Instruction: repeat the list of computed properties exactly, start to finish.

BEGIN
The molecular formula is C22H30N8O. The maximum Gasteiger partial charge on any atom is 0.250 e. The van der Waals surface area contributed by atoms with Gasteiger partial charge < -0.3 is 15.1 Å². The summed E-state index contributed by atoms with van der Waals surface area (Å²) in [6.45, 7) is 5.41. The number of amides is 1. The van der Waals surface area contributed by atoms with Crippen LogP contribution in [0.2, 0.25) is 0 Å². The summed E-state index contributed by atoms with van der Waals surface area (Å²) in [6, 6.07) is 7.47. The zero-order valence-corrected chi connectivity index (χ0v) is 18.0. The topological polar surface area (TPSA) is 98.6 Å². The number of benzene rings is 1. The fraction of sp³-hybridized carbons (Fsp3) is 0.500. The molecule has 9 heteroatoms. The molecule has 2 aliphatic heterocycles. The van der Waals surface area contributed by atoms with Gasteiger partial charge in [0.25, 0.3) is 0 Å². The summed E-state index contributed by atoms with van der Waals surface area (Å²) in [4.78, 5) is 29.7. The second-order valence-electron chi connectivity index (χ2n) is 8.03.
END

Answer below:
The molecular formula is C22H30N8O. The maximum Gasteiger partial charge on any atom is 0.250 e. The van der Waals surface area contributed by atoms with Gasteiger partial charge < -0.3 is 15.1 Å². The summed E-state index contributed by atoms with van der Waals surface area (Å²) in [6.45, 7) is 5.41. The number of amides is 1. The van der Waals surface area contributed by atoms with Crippen LogP contribution in [0.2, 0.25) is 0 Å². The summed E-state index contributed by atoms with van der Waals surface area (Å²) in [6, 6.07) is 7.47. The zero-order valence-corrected chi connectivity index (χ0v) is 18.0. The topological polar surface area (TPSA) is 98.6 Å². The number of benzene rings is 1. The fraction of sp³-hybridized carbons (Fsp3) is 0.500. The molecule has 9 heteroatoms. The molecule has 2 aliphatic heterocycles. The van der Waals surface area contributed by atoms with Gasteiger partial charge in [0.25, 0.3) is 0 Å². The summed E-state index contributed by atoms with van der Waals surface area (Å²) in [4.78, 5) is 29.7. The second-order valence-electron chi connectivity index (χ2n) is 8.03.